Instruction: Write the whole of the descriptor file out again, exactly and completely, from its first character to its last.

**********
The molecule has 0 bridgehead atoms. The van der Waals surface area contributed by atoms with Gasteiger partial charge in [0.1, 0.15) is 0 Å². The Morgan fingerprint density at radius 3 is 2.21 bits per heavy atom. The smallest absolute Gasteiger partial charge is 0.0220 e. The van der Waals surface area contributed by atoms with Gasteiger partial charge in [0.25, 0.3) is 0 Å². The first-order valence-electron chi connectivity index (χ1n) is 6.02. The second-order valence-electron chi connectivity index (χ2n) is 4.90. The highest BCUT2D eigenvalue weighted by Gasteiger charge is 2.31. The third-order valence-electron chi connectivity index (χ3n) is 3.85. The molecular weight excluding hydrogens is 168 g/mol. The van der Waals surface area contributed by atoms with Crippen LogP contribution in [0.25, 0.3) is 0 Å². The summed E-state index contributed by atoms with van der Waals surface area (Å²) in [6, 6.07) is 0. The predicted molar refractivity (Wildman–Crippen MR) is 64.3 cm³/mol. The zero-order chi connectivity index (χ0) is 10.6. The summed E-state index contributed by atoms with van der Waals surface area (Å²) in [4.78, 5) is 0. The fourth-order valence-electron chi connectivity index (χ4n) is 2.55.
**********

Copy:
The molecule has 0 bridgehead atoms. The van der Waals surface area contributed by atoms with Gasteiger partial charge in [0.1, 0.15) is 0 Å². The Morgan fingerprint density at radius 3 is 2.21 bits per heavy atom. The smallest absolute Gasteiger partial charge is 0.0220 e. The van der Waals surface area contributed by atoms with Gasteiger partial charge in [0.25, 0.3) is 0 Å². The first-order valence-electron chi connectivity index (χ1n) is 6.02. The second-order valence-electron chi connectivity index (χ2n) is 4.90. The highest BCUT2D eigenvalue weighted by Gasteiger charge is 2.31. The third-order valence-electron chi connectivity index (χ3n) is 3.85. The molecular weight excluding hydrogens is 168 g/mol. The van der Waals surface area contributed by atoms with Crippen LogP contribution in [0.25, 0.3) is 0 Å². The summed E-state index contributed by atoms with van der Waals surface area (Å²) in [6, 6.07) is 0. The predicted molar refractivity (Wildman–Crippen MR) is 64.3 cm³/mol. The zero-order chi connectivity index (χ0) is 10.6. The summed E-state index contributed by atoms with van der Waals surface area (Å²) in [4.78, 5) is 0. The fourth-order valence-electron chi connectivity index (χ4n) is 2.55.